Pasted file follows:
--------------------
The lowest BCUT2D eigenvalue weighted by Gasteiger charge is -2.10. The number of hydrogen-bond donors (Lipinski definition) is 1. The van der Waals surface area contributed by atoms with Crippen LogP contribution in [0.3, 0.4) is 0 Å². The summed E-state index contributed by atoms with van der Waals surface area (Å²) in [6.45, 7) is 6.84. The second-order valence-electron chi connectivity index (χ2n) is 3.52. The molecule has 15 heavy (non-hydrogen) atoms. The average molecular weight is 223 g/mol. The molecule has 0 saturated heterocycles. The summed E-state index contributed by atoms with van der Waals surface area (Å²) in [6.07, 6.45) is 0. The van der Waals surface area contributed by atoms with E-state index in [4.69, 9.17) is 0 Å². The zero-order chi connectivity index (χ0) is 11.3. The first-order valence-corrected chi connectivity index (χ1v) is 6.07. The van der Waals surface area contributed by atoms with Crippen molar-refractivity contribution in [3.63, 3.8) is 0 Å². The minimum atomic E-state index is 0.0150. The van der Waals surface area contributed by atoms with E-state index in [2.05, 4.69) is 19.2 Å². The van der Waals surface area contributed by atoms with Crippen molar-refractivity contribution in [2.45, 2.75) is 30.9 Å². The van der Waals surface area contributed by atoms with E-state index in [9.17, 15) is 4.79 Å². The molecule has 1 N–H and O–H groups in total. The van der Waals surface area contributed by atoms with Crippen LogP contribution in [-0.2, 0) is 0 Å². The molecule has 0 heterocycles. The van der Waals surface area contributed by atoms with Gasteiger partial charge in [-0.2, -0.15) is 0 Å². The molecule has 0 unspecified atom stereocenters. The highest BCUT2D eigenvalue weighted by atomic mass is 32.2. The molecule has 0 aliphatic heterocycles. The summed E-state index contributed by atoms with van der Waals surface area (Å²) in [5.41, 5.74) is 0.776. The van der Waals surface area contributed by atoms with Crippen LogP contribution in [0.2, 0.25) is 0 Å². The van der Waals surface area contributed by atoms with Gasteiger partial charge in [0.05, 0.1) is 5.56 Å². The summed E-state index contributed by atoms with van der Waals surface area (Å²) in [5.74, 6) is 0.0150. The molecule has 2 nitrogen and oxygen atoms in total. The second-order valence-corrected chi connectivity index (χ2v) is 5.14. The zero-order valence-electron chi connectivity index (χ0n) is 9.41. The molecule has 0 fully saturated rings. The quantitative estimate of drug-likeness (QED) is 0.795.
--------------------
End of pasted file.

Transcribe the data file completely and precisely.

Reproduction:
The lowest BCUT2D eigenvalue weighted by Gasteiger charge is -2.10. The number of hydrogen-bond donors (Lipinski definition) is 1. The van der Waals surface area contributed by atoms with Crippen LogP contribution in [0.3, 0.4) is 0 Å². The summed E-state index contributed by atoms with van der Waals surface area (Å²) in [6.45, 7) is 6.84. The second-order valence-electron chi connectivity index (χ2n) is 3.52. The molecule has 15 heavy (non-hydrogen) atoms. The average molecular weight is 223 g/mol. The molecule has 0 saturated heterocycles. The summed E-state index contributed by atoms with van der Waals surface area (Å²) in [6.07, 6.45) is 0. The van der Waals surface area contributed by atoms with E-state index in [4.69, 9.17) is 0 Å². The zero-order chi connectivity index (χ0) is 11.3. The first-order valence-corrected chi connectivity index (χ1v) is 6.07. The van der Waals surface area contributed by atoms with Crippen molar-refractivity contribution in [3.63, 3.8) is 0 Å². The minimum atomic E-state index is 0.0150. The van der Waals surface area contributed by atoms with E-state index in [2.05, 4.69) is 19.2 Å². The van der Waals surface area contributed by atoms with Crippen molar-refractivity contribution in [2.45, 2.75) is 30.9 Å². The van der Waals surface area contributed by atoms with E-state index in [9.17, 15) is 4.79 Å². The molecule has 1 N–H and O–H groups in total. The van der Waals surface area contributed by atoms with Crippen LogP contribution in [-0.2, 0) is 0 Å². The molecule has 0 heterocycles. The van der Waals surface area contributed by atoms with Gasteiger partial charge in [-0.2, -0.15) is 0 Å². The molecule has 0 unspecified atom stereocenters. The highest BCUT2D eigenvalue weighted by atomic mass is 32.2. The molecule has 0 aliphatic heterocycles. The summed E-state index contributed by atoms with van der Waals surface area (Å²) in [5.41, 5.74) is 0.776. The van der Waals surface area contributed by atoms with Crippen LogP contribution in [0.2, 0.25) is 0 Å². The van der Waals surface area contributed by atoms with Gasteiger partial charge in [0.05, 0.1) is 5.56 Å². The summed E-state index contributed by atoms with van der Waals surface area (Å²) in [5.74, 6) is 0.0150. The molecule has 2 nitrogen and oxygen atoms in total. The second-order valence-corrected chi connectivity index (χ2v) is 5.14. The zero-order valence-electron chi connectivity index (χ0n) is 9.41. The molecule has 0 fully saturated rings. The quantitative estimate of drug-likeness (QED) is 0.795.